Substance Abuse Case Procedures
Ex Parte procedures for Substance Abuse cases consist of a layperson, such as a family member or at least three (3) nonrelatives, filing a petition with the court. The petition will be submitted to the judge for his or her review. Once the judge has signed the order, certified copies are taken to the Clay County Sheriff’s Office for service on the respondent. The judge will set a court date for the respondent to appear. At the hearing the judge will normally order the respondent to appear at Clay Behavioral Health Center for evaluation at a scheduled time.
The term “probate” generally refers to the process in which a decedent’s assets, or estate, are administered. There are several types of Probate proceedings which are all filed with our office.
Whether or not an estate is required to go through Probate depends on the assets that the decedent owned at the time of his or her death. If a decedent solely owned any real property at the time of his or her death, the estate would be required to go through Probate in order to transfer title of that real property to the decedent’s heirs or beneficiaries. Most often the beneficiaries or heirs would need to seek the assistance of an attorney as our office cannot give legal or procedural advice.
Disposition of Personal Property Without Administration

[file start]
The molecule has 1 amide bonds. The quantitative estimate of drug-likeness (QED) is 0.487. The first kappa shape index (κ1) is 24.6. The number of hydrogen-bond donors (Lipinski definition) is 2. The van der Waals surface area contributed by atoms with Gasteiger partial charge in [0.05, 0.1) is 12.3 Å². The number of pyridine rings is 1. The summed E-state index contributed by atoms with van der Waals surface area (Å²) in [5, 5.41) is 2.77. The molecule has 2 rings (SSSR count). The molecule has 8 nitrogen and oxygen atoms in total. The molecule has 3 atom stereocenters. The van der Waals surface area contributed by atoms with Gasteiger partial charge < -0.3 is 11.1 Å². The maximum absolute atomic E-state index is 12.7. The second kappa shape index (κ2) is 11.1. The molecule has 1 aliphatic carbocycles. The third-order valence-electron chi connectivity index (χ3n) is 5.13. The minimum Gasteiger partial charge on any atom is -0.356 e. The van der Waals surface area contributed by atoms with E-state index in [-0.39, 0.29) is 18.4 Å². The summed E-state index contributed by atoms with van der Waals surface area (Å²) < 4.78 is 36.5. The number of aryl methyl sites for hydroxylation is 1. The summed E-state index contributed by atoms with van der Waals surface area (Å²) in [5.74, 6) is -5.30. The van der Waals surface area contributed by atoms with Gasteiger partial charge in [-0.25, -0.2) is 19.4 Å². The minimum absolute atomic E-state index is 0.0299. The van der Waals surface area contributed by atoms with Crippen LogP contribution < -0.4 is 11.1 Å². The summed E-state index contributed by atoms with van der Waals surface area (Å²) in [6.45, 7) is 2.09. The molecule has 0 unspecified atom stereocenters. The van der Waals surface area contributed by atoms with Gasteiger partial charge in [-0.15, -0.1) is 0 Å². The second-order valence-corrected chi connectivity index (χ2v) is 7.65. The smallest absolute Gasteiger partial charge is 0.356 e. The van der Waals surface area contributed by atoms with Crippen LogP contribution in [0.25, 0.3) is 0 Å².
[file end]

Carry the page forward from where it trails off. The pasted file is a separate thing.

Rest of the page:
This process is also sometimes referred to as a Small Estate Proceeding. Please refer to Florida Statute 735.301 to determine if you are eligible for this type of process. This form may not be used when real property is involved. If you are unsure as to whether this process applies to your situation, you may wish to contact an attorney.
The required forms and documentation for a Disposition of Personal Property Without Administration are as follows:
- Original Last Will and Testament of the decedent, if one exists
- Death Certificate
- Copy of the statement from funeral home showing by whom the bill was paid
- Signed and notarized consents from all heirs, if any
- Copy of any bank statement, stock certificates, insurance checks, policy value information forms, or any related information regarding the assets to be transferred with this procedure.
Once all required forms and documentation are in order, please come to the Probate Division and we will assist you in completing the Petition for submission to the presiding probate judge. The filing fee is due at the time the Petition is filed. Additional charges will apply for a certified copy of the Order for Payment of Funds, which is generally required by the financial institution holding the assets. If the judge approves the Petition, an Order for Payment of Funds will be entered by the court directing the assets to be distributed as outlined in the Petition.